By Cliff Lee
Steve Kawalit’s at the back of a room, peeking above a sea of heads facing the television.
The house party grinds to a halt when hip-hop program RapCity promises a familiar name after the commercial break. It’s the longest commercial break of Kawalit’s life. Barely two minutes pass before a familiar bass line reverberates through the room. On screen, the Graphic Communications Management student strikes a pose in front of fluorescents lights that spell out his name.
“It’s Arabesque,” he rhymes on Bellyache. “And he’s officially blown.” Kawalit, however, isn’t as cocky as his alter ego. Ask him about last year’s The Eyeopener cover story proclaiming him “the best rapper in the world” and he’ll shy away immediately.
“That’s ridiculous. I’m the best rapper in, like, Mississauga,” he says. Or ask why he hasn’t gone on tour yet. Arabesque has been heard around the world, from hip-hop hotbed Detroit to far-flung Taiwan, yet he’s had to decline every offer to play away from home. “You can’t do a month’s tour when you have exams,” he says.
Or why, when Def Jam was interested in signing him, Kawalit had to decline them too. “I have to graduate,” he says. “If it was me on my own and I was brought up differently, I might have dropped out. But I’ve got to think about my environment.”
Kawalit realizes Canadian rhymes like, “This ain’t Degrassi High, boy, I don’t run with snakes,” may limit his career. “I don’t know anyone involved in hip hop in Canada making a good living,” he says. “Not Kardinal, not Choclair.”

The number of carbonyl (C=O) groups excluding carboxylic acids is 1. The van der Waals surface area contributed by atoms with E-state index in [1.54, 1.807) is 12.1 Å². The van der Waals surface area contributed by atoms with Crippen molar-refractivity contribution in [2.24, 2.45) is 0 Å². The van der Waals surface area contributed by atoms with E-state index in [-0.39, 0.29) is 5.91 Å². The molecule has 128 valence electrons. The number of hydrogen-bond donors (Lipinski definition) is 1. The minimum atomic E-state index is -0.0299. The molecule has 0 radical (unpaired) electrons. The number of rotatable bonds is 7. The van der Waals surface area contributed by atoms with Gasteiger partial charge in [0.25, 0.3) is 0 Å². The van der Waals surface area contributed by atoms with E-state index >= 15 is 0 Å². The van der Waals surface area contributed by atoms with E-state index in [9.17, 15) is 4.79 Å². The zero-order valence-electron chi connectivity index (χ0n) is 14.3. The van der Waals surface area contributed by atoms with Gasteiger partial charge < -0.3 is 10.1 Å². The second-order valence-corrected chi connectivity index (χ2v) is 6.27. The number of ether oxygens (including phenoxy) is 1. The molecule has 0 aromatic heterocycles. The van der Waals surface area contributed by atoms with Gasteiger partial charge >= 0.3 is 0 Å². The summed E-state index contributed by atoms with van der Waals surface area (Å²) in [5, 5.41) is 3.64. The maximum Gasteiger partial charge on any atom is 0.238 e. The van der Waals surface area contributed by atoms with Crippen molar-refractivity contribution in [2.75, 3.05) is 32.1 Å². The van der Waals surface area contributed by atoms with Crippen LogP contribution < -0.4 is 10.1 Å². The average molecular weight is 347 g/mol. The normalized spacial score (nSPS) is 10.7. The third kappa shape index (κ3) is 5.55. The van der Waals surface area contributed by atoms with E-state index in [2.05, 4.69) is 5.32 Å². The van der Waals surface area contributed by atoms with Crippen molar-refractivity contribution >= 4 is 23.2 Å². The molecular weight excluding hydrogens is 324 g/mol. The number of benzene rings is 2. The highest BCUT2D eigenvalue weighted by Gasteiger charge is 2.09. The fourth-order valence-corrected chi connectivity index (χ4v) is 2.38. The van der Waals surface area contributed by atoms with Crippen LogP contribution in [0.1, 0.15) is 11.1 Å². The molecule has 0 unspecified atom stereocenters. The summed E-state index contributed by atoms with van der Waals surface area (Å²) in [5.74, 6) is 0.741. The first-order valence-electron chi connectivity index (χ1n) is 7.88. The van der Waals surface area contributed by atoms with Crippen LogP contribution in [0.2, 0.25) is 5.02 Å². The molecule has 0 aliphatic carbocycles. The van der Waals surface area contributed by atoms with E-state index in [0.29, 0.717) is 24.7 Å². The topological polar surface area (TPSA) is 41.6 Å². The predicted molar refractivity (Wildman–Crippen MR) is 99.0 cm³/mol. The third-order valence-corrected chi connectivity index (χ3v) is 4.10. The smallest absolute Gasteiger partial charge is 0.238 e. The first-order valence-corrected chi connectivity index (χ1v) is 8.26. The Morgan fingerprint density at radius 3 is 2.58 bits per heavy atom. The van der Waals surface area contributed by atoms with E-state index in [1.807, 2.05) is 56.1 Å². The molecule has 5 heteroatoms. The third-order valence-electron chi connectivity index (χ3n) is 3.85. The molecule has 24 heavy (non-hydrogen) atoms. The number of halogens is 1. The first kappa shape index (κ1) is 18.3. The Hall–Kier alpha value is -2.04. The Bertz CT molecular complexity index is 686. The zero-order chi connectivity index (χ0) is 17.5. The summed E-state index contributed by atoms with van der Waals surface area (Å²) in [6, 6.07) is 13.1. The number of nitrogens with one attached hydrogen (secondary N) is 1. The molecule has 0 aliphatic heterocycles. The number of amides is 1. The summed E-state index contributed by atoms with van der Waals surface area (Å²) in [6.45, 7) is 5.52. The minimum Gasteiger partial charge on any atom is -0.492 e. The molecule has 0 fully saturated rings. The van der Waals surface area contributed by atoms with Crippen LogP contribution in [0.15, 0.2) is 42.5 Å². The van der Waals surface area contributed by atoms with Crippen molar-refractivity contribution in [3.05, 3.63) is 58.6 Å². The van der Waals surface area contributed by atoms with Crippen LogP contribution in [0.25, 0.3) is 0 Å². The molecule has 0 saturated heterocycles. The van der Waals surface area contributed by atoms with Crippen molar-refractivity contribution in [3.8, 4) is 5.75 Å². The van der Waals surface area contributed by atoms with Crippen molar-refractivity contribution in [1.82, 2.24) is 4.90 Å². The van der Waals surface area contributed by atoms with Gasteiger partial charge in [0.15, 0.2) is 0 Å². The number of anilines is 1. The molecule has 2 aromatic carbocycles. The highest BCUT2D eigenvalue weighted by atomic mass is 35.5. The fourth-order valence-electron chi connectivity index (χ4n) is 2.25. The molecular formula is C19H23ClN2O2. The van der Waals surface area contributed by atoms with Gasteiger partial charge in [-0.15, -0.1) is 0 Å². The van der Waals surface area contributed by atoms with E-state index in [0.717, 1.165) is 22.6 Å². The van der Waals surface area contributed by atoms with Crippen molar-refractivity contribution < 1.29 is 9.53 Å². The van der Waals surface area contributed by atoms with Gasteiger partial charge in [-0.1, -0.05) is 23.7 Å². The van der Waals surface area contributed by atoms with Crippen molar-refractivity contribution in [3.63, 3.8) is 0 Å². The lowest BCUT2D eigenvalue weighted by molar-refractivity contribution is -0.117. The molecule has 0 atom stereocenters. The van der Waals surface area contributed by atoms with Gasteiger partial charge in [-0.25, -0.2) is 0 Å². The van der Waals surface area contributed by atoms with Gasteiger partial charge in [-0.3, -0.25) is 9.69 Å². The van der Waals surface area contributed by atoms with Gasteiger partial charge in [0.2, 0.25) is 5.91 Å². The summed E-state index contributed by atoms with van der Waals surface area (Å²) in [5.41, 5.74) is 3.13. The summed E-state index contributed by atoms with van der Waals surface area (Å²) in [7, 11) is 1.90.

He says that unless you’re Swollen Members, the real money is south of the border. So on most days, Steven Kawalit is simply Steven Kawalit. He doesn’t wear LRG and One Serious Threat clothing outside of photo shoots-he’s normally found in a dark vest and hoodie. He wakes up at 6 a.m., like many Ryerson commuters, and finds a parking spot at Kipling station.
Some days he goes to school, on others he does interviews and meets with his manager. If hip-hop and school ever have a time conflict, school wins out. In Kawalit’s schedule, a Saturday morning in the studio means a Friday night spent studying. “It’s not like I’m a big star or anything,” he says. “At the end of every night, my books are waiting for me at home.”
Still, the name Arabesque has carried weight in Toronto ever since his songs started playing on the radio. He’s had strangers walk up to him and freestyle and girls sing to him on the street. Some fans just shout, “Arabesque! Arabesque!” Kawalit has even signed CDs for GCM Chair Mary Black, whose granddaughter is a fan.
Once spring convocation comes and goes, Kawalit hopes to finally make the career breakthrough he’s been dreaming of. He’ll have nothing holding him back the next time a Def Jam comes around. But for now, he can wait.
“I know it’ll be there after I graduate.”